Seven Good Reasons to Use Flip Charts in Training
Flip charts have been a staple piece of equipment in schools and adult learning classrooms for decades. Even with the advent of continually developing audio-visual technology used to reinforce the information shared in such environments the classic flip chart still provides a valuable and convenient resource.
Here are seven reasons for the staying power of flip charts:
- Convenience. They are easy to set up and move around in the learning environment. Unlike projected visual aids that have to remain stationary and are limited in their location, especially if projection screens are permanently mounted in a room, you can move flip charts at will.
- Cost. Flip Charts are relatively inexpensive once you purchase them. The only standard materials required are pads of paper, markers, and painters/masking tape to position pages on walls.
- No special considerations needed. Since they do not require electricity and you are not at the mercy of where electrical outlets are located to position them. You also do not have to worry whether there is an extension cord available or have to carry one as a backup, and there are no expensive bulbs to replace.
- It can be customized. They can be customized by the user. Depending on your graphic ability, you can draw images, to accent the written message and add visual variety to the pages. This can be done in advance or if you are a talented artist, as you write on the pages.
- Displaying pages continually is simple. By using painters tape (so that you do not damage painted surfaces), you can easily display what is written on walls for later referral and reviews. This is good for your visual learners or for people who missed a key point and need to catch up (e.g. they took a mental side trip as you spoke, are slow note-takers or arrived late). Unlike projected visuals that do not allow previous information to be displayed, this is a helpful alternative.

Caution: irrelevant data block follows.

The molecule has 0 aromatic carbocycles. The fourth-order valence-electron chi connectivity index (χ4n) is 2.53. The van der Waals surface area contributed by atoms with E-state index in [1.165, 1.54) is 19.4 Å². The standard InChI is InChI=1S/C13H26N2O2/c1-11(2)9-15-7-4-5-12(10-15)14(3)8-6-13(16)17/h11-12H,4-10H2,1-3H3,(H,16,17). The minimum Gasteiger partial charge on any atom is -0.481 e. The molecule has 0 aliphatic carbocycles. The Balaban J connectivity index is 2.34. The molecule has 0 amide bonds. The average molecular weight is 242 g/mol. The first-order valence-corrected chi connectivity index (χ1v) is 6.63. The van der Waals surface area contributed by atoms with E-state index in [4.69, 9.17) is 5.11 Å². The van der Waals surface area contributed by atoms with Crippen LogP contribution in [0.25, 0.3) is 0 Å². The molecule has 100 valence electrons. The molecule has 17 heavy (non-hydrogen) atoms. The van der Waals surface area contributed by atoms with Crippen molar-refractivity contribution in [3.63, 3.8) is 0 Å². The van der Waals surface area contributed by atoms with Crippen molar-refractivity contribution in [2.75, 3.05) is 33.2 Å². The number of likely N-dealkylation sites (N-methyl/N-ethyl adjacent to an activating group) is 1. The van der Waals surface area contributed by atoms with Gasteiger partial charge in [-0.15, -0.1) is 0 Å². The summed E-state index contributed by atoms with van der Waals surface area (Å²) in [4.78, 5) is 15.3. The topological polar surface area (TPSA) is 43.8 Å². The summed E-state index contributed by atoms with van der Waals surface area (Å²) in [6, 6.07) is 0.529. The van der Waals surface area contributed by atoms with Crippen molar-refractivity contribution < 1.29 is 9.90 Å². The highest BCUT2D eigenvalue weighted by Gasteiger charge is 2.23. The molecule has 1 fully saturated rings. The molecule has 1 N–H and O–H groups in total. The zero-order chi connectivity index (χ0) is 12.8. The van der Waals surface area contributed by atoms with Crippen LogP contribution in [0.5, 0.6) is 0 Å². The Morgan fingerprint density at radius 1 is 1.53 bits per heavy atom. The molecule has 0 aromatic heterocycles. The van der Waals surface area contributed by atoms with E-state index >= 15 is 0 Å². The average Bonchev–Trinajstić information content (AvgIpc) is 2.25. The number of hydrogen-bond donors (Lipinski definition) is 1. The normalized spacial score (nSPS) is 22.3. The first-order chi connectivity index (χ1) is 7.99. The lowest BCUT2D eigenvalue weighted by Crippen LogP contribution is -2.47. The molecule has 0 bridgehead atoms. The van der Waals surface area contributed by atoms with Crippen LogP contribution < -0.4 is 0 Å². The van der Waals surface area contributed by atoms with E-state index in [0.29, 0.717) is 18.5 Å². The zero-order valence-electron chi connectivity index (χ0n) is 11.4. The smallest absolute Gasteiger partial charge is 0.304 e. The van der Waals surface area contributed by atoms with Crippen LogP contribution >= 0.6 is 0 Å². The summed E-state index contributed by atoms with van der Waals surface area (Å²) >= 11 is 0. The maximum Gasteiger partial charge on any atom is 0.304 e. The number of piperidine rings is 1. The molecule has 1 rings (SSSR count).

- Color can be added. By using water-based markers, you can easily add visual emphasis to your pages. Use a variety of colors (maximum of three) to create your written message. Start with one color (black, brown, navy blue, red, or forest green) for your title lines on pages, then pick two additional colors and alternate back and forth for each bulleted point on the page. Follow the same color scheme on all pages for continuity and avoid “shocking” your learner’s brains with each new page displayed. You can even add an additional sensory experience by using scented markers like Mr. Sketch that are fruit-flavored. Additionally, you can bring in pastel coloring to brighten up the page by adding graphics in different colors.
- Spontaneity is possible. Unlike projected counterparts, flip charts allow you to pause and capture ideas, thoughts, concerns, or other information offered by learners or to take an unplanned side trip to share or illustrate related topic points that arise during a session. You can also provide them with small groups to capture information during activities or discussions. They can then share these with all other attendees during a debrief of the activity.
For additional creative ideas for designing, developing, transporting, storing, and using clip charts get a copy of The Big Book of Flip Charts: A Comprehensive Guide for Presenters, Trainers and team Facilitators and The Creative Training Idea Book: Inspired Tips and Techniques for Engaging and Effective Learning. by Robert W. Lucas.